@returns 0 to indicate success, otherwise an error has happened,
    and y does not refer to a valid result */
    int calculate( double const x, double * const y )
    { char * buffer; if( buffer = malloc( 1024 ))
    { int const status = do_calculate( x, y, buffer );
    free( buffer ); return status; }
    else return 1; }
     
    Stefan Ram, Jun 16, 2008
    #10
  11. On Sun, 15 Jun 2008 17:31:38 -0700, "Chris Thomasson" wrote:
    >In C, if malloc returns NULL, what do you do? Well, you could try something
    >like:
    >
    >http://groups.google.com/group/comp.lang.c/msg/7b7956d31e6ca5cc


    I agree with you: "we are screwed!!! :^o".



    --
    Roland Pibinger
    "The best software is simple, elegant, and full of drama" - Grady Booch
     
    Roland Pibinger, Jun 16, 2008
    #11
  12. tech

    Greg Herlihy Guest

    On Jun 15, 11:02 am, (Roland Pibinger) wrote:
    > On Sun, 15 Jun 2008 16:30:19 +0200, "Alf P. Steinbach" wrote:
    >
    > >Think about an application where the user attempts to load a very big image
    > >file. If allocation fails, a good way to handle it is to inform the user that
    > >sorry, that file was too big. A bad way to handle it would be to terminate...

    >
    > In case of a file you know the file size in advance and know if the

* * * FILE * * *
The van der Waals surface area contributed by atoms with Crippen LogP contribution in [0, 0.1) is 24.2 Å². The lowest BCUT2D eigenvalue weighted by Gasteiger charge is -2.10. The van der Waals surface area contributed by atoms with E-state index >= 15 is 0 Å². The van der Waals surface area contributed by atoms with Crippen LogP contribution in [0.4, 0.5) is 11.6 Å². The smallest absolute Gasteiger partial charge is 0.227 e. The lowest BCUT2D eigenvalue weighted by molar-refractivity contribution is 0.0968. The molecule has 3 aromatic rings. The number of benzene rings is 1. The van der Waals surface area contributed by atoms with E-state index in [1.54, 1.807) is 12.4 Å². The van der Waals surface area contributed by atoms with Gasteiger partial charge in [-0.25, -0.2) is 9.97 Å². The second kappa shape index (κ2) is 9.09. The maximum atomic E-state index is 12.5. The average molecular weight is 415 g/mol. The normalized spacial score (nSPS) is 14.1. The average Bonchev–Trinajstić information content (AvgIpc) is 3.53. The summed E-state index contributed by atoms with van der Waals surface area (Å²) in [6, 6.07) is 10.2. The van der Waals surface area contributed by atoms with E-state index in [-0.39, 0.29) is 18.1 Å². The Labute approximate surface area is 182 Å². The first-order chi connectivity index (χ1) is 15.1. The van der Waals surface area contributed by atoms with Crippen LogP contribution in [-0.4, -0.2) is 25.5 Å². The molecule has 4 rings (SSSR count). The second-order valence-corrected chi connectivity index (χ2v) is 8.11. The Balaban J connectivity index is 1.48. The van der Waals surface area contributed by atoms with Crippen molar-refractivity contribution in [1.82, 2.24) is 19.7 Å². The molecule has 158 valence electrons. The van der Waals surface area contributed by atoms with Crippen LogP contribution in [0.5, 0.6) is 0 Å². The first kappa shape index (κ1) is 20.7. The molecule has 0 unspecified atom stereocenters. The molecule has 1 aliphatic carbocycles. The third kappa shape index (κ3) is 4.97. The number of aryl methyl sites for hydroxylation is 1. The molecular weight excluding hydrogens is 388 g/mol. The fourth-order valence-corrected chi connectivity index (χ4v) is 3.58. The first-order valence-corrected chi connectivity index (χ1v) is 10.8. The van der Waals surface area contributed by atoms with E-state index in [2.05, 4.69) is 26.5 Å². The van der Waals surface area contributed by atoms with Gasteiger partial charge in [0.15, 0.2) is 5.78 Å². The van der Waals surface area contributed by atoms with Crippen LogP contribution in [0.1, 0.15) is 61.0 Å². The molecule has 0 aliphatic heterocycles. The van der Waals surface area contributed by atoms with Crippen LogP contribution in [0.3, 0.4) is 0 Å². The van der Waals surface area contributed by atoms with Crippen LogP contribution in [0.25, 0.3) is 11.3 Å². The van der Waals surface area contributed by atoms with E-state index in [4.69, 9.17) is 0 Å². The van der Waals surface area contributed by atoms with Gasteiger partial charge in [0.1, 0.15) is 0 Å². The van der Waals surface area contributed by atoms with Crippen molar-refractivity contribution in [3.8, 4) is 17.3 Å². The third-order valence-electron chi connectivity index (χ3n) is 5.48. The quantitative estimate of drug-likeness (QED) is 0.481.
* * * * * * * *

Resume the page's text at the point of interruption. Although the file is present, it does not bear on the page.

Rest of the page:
> size is within the limits of your function contract.


    The program could well determine that the file's size does fall within
    the limits of its "contract" - but nonetheless have its attempt to
    allocate enough memory to open the file - fail. Moreover, one could
    imagine that a reasonable contract for a file-opening routine would be
    to open the requested file - but to do so only if enough memory is
    available. So not every attempted memory allocation has to succeed -
    for a program to operate correctly.

    > The Java language
    > distinguishes between (recoverable) Exceptions and (fatal) Errors.
    > What can you do after OOM? Can you recover vital memory to proceed?


    There may be no need for the program to recover any memory. After all,
    an out-of-memory error does not necessarily mean that the program is
    close to exhausting its available memory. In fact, the app has just as
    much free memory available ater the failed allocation as it had
    beforehand. The only sure conclusion that one draw from an out-of-
    memory is: that the amount of memory requested - was too large.

    > a fatal error (like stack overflow and
    > memory corruption) that should lead to more or less abrupt termination
    > of the program. This also means that you need not write your code as
    > if std::bad_alloc were a recoverable exception.


    Stack overflows and memory corruption represent irretrievable loss of
    data - data needed for the program to operate correctly. A memory
    allocation failure does not represent a similar loss of data; so there
    is no reason why a memory allocation failure should necessarily be a
    fatal error. On the contrary, for certain types of programs
    (particular those that are document-oriented), a well-written program
    will anticipate that certain, discretionary memory allocations will
    fail - and will therefore handle that possibility, correctly.

    Greg
     
    Greg Herlihy, Jun 16, 2008
    #12
  13. On 16 Jun, 09:28, Paavo Helde <> wrote:
    > Kai-Uwe Bux <> kirjutas: